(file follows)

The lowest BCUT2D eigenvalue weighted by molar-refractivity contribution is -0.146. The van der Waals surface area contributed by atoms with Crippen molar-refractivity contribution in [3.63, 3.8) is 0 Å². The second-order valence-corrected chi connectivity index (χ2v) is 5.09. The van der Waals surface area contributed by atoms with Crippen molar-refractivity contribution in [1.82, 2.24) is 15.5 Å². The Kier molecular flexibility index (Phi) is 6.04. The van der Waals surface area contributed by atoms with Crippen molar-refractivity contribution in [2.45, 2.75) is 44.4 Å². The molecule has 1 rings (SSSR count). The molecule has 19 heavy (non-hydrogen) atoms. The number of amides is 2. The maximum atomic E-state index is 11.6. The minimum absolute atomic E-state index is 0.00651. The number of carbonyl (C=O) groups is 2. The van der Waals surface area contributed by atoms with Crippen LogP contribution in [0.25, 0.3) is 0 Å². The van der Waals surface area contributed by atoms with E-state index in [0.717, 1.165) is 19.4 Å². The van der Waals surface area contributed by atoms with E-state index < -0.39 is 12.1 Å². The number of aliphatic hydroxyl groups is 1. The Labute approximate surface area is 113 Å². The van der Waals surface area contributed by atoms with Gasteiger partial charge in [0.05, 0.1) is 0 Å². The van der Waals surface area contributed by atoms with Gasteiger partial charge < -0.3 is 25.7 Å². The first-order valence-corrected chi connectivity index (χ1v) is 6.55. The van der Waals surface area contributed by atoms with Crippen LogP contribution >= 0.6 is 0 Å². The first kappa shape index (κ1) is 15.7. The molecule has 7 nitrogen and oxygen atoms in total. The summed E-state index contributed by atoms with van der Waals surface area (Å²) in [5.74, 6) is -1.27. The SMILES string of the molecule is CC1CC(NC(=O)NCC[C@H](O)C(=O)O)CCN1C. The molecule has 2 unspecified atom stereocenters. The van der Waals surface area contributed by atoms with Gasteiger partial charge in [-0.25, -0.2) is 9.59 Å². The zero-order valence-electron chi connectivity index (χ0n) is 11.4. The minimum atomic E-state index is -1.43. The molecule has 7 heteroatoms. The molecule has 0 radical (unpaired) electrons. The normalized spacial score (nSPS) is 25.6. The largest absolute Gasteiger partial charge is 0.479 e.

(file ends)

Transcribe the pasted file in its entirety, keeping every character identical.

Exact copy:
The lowest BCUT2D eigenvalue weighted by molar-refractivity contribution is -0.146. The van der Waals surface area contributed by atoms with Crippen molar-refractivity contribution in [3.63, 3.8) is 0 Å². The second-order valence-corrected chi connectivity index (χ2v) is 5.09. The van der Waals surface area contributed by atoms with Crippen molar-refractivity contribution in [1.82, 2.24) is 15.5 Å². The Kier molecular flexibility index (Phi) is 6.04. The van der Waals surface area contributed by atoms with Crippen molar-refractivity contribution in [2.45, 2.75) is 44.4 Å². The molecule has 1 rings (SSSR count). The molecule has 19 heavy (non-hydrogen) atoms. The number of amides is 2. The maximum atomic E-state index is 11.6. The minimum absolute atomic E-state index is 0.00651. The number of carbonyl (C=O) groups is 2. The van der Waals surface area contributed by atoms with Crippen LogP contribution in [0.25, 0.3) is 0 Å². The van der Waals surface area contributed by atoms with E-state index in [0.717, 1.165) is 19.4 Å². The van der Waals surface area contributed by atoms with E-state index < -0.39 is 12.1 Å². The number of aliphatic hydroxyl groups is 1. The Labute approximate surface area is 113 Å². The van der Waals surface area contributed by atoms with Gasteiger partial charge in [0.05, 0.1) is 0 Å². The van der Waals surface area contributed by atoms with Gasteiger partial charge < -0.3 is 25.7 Å². The first-order valence-corrected chi connectivity index (χ1v) is 6.55. The van der Waals surface area contributed by atoms with Crippen LogP contribution >= 0.6 is 0 Å². The first kappa shape index (κ1) is 15.7. The molecule has 7 nitrogen and oxygen atoms in total. The summed E-state index contributed by atoms with van der Waals surface area (Å²) in [5.74, 6) is -1.27. The SMILES string of the molecule is CC1CC(NC(=O)NCC[C@H](O)C(=O)O)CCN1C. The molecule has 2 unspecified atom stereocenters. The van der Waals surface area contributed by atoms with Gasteiger partial charge in [-0.25, -0.2) is 9.59 Å². The zero-order valence-electron chi connectivity index (χ0n) is 11.4. The minimum atomic E-state index is -1.43. The molecule has 7 heteroatoms. The molecule has 0 radical (unpaired) electrons. The normalized spacial score (nSPS) is 25.6. The largest absolute Gasteiger partial charge is 0.479 e.